DALLAS — Michael Glasser, a denim veteran who cofounded Seven For All Mankind and Citizens of Humanity, was surprised when he saw curvy women break into tears after fitting into a pair of Cj by Cookie Johnson jeans, his latest venture in premium denim that fits waists from 24 to 38 inches.
This story first appeared in the August 13, 2009 issue of WWD. Subscribe Today.
“I have seen the women start to cry and that was amazing,” Glasser said. “I had never seen it before and this is not just one. If she can find a style that fits her well, psychologically there is a change. She is overwhelmed. I can’t believe this.”
He can thank Earleatha “Cookie” Johnson for that. The wife of basketball legend Magic Johnson was so demoralized by shopping for jeans that she contacted Glasser about making styles for fuller bodies.
“I had a hard time finding jeans to fit me because I have a butt and thighs,” said Johnson, who is 50 years old. “I’d try on 20 pairs of jeans and couldn’t get them past my knees. After beating myself up, I realized this really isn’t about me, it’s the industry.”
Glasser was skeptical at first, but was swayed when Johnson described having to buy a size 31 pair of jeans despite her 29-inch waist.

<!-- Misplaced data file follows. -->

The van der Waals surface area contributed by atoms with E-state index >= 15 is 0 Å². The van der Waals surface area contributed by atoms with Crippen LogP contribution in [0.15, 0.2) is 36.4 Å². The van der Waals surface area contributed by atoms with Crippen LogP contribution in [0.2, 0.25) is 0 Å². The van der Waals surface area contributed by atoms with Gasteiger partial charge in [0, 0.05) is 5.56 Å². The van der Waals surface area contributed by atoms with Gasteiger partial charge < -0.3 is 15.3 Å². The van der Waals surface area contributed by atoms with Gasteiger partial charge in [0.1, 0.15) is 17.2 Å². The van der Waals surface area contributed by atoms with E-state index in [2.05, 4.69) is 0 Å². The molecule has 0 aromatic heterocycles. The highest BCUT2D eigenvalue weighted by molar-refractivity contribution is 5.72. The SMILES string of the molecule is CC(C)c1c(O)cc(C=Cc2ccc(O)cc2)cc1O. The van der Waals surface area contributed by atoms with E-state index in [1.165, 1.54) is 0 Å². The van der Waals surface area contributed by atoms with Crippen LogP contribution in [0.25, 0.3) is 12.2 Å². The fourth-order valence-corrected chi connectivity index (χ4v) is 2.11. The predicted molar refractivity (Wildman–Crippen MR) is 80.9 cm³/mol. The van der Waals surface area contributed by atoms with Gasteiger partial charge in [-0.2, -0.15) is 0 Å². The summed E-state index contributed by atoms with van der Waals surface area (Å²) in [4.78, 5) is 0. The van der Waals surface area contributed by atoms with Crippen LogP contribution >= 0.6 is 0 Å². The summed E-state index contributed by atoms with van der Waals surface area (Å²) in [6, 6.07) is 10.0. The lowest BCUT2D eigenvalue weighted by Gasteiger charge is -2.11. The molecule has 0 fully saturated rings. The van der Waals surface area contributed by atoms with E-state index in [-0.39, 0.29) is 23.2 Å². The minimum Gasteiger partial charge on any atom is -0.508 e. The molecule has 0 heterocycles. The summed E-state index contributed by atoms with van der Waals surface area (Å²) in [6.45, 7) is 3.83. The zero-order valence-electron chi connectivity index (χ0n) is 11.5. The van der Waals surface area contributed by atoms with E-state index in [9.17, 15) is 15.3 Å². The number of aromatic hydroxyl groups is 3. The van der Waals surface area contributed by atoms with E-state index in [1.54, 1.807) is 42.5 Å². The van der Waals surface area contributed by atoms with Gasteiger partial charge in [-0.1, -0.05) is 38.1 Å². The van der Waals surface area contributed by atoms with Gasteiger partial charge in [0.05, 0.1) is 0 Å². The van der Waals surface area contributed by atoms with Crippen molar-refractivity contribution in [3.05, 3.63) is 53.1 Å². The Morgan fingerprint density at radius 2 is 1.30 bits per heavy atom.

Forming a joint venture and hiring veteran Joie Rucker, who is also a partner with Glasser on the Rich & Skinny denim brand, as designer, the pair launched Cj by Cookie Johnson in Nordstrom as a small test in February. Two days after Johnson first visited a Nordstrom in February, the chain upped distribution from three stores to 25. Now distribution is at 74 doors, and Cj has also picked up Neiman Marcus and Bloomingdale’s.
“Customers are responding well to the line,” said Anita Ortiz, national merchandise manager for the Individualist department at Nordstrom. “It has all the styling and hallmarks of premium denim, and it’s cut to fit a real woman’s body. The point of difference is that most premium brands only fit up to a size 12 and Cj by Cookie Johnson fits up to size 18.”
The jeans are made of Japanese and Italian denim, and the top styles have been a slim boot cut, distressed boyfriend and snug legging. The brand also offers styles with straighter fits for women who want hip jeans that aren’t low rise. The line retails for $145 to $198.
“This has the potential to do more business than Seven,” Glasser said. “Premium denim was negligent not to address this. It is a wide-open area and kind of reminds me of when we started Seven.”
He predicted the label will do $5 million its first year, $15 million the second “and after that, it will explode.”
Johnson clearly has some of her own magic. She said her husband has been “very supportive” and signed autographs at her first store appearance in Scottsdale, Ariz., during NBA All-Star Weekend in February.
“He is a businessman morning, noon and night, so he’s asking, ‘Did you do this? Did you do that?’” she said. “He’s great.”